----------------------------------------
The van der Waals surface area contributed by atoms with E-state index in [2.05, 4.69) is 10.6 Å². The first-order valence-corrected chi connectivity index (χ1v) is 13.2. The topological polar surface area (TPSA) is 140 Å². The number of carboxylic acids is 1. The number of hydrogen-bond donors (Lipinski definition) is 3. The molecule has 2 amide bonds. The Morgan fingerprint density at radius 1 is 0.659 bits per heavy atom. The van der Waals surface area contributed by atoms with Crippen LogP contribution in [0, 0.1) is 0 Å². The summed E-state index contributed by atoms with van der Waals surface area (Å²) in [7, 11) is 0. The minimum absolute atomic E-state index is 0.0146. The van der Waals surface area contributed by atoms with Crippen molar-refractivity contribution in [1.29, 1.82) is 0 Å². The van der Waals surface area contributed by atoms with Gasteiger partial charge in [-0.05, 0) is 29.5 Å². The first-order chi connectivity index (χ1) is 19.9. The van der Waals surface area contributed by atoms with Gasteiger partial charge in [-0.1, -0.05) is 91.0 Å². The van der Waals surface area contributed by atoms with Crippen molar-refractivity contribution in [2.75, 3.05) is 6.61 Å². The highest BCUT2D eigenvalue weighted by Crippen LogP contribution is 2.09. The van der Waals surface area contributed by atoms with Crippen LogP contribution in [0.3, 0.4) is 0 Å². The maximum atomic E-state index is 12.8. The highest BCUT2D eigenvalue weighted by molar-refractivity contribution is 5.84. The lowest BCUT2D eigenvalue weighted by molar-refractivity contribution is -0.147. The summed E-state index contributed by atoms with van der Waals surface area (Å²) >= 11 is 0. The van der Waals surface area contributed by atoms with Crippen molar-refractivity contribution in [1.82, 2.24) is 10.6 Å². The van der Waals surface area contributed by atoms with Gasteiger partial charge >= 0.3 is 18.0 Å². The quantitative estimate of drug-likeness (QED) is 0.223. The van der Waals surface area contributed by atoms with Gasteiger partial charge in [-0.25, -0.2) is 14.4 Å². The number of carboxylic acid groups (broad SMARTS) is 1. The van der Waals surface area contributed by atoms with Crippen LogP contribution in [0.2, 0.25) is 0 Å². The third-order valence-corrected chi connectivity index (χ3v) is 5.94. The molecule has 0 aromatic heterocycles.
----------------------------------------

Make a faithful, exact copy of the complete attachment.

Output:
The van der Waals surface area contributed by atoms with E-state index in [2.05, 4.69) is 10.6 Å². The first-order valence-corrected chi connectivity index (χ1v) is 13.2. The topological polar surface area (TPSA) is 140 Å². The number of carboxylic acids is 1. The number of hydrogen-bond donors (Lipinski definition) is 3. The molecule has 2 amide bonds. The Morgan fingerprint density at radius 1 is 0.659 bits per heavy atom. The van der Waals surface area contributed by atoms with Crippen LogP contribution in [0, 0.1) is 0 Å². The summed E-state index contributed by atoms with van der Waals surface area (Å²) in [7, 11) is 0. The minimum absolute atomic E-state index is 0.0146. The van der Waals surface area contributed by atoms with Crippen molar-refractivity contribution in [1.29, 1.82) is 0 Å². The van der Waals surface area contributed by atoms with Gasteiger partial charge in [-0.05, 0) is 29.5 Å². The first-order chi connectivity index (χ1) is 19.9. The van der Waals surface area contributed by atoms with Gasteiger partial charge in [-0.1, -0.05) is 91.0 Å². The van der Waals surface area contributed by atoms with Crippen molar-refractivity contribution in [2.75, 3.05) is 6.61 Å². The highest BCUT2D eigenvalue weighted by Crippen LogP contribution is 2.09. The van der Waals surface area contributed by atoms with Crippen LogP contribution in [0.3, 0.4) is 0 Å². The maximum atomic E-state index is 12.8. The highest BCUT2D eigenvalue weighted by molar-refractivity contribution is 5.84. The lowest BCUT2D eigenvalue weighted by molar-refractivity contribution is -0.147. The summed E-state index contributed by atoms with van der Waals surface area (Å²) >= 11 is 0. The van der Waals surface area contributed by atoms with Crippen molar-refractivity contribution in [1.82, 2.24) is 10.6 Å². The van der Waals surface area contributed by atoms with Gasteiger partial charge >= 0.3 is 18.0 Å². The quantitative estimate of drug-likeness (QED) is 0.223. The van der Waals surface area contributed by atoms with Gasteiger partial charge in [-0.25, -0.2) is 14.4 Å². The number of carboxylic acid groups (broad SMARTS) is 1. The van der Waals surface area contributed by atoms with Crippen LogP contribution in [0.2, 0.25) is 0 Å². The third-order valence-corrected chi connectivity index (χ3v) is 5.94. The molecule has 0 aromatic heterocycles.